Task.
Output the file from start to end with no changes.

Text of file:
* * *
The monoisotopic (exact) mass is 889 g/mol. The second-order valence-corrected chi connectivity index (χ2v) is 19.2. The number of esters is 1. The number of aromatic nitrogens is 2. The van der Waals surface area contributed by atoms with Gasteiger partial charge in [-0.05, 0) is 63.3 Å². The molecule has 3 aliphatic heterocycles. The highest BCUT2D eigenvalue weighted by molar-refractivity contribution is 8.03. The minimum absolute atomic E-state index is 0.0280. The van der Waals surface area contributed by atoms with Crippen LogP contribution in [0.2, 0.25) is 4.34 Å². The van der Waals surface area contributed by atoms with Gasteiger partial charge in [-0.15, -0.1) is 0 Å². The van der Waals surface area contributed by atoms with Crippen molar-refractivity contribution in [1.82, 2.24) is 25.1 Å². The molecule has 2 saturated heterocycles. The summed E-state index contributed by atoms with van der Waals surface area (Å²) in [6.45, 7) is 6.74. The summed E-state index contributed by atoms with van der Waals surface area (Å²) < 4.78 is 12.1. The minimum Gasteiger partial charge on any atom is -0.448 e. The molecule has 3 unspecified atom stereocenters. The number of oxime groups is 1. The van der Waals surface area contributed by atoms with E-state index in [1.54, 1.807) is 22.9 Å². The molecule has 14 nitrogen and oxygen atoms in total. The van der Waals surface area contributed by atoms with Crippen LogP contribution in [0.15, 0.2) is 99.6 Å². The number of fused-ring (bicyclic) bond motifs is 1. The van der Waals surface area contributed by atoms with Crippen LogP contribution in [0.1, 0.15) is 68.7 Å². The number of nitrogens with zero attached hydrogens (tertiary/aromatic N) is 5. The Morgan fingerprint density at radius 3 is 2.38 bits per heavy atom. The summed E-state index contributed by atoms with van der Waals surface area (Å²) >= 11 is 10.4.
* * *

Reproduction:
The monoisotopic (exact) mass is 889 g/mol. The second-order valence-corrected chi connectivity index (χ2v) is 19.2. The number of esters is 1. The number of aromatic nitrogens is 2. The van der Waals surface area contributed by atoms with Gasteiger partial charge in [-0.05, 0) is 63.3 Å². The molecule has 3 aliphatic heterocycles. The highest BCUT2D eigenvalue weighted by molar-refractivity contribution is 8.03. The minimum absolute atomic E-state index is 0.0280. The van der Waals surface area contributed by atoms with Crippen LogP contribution in [0.2, 0.25) is 4.34 Å². The van der Waals surface area contributed by atoms with Gasteiger partial charge in [-0.15, -0.1) is 0 Å². The van der Waals surface area contributed by atoms with Crippen molar-refractivity contribution in [1.82, 2.24) is 25.1 Å². The molecule has 2 saturated heterocycles. The summed E-state index contributed by atoms with van der Waals surface area (Å²) in [6.45, 7) is 6.74. The summed E-state index contributed by atoms with van der Waals surface area (Å²) < 4.78 is 12.1. The minimum Gasteiger partial charge on any atom is -0.448 e. The molecule has 3 unspecified atom stereocenters. The number of oxime groups is 1. The van der Waals surface area contributed by atoms with E-state index in [1.54, 1.807) is 22.9 Å². The molecule has 14 nitrogen and oxygen atoms in total. The van der Waals surface area contributed by atoms with Crippen LogP contribution in [0.15, 0.2) is 99.6 Å². The number of fused-ring (bicyclic) bond motifs is 1. The van der Waals surface area contributed by atoms with Crippen LogP contribution in [0.1, 0.15) is 68.7 Å². The number of nitrogens with zero attached hydrogens (tertiary/aromatic N) is 5. The Morgan fingerprint density at radius 3 is 2.38 bits per heavy atom. The summed E-state index contributed by atoms with van der Waals surface area (Å²) >= 11 is 10.4.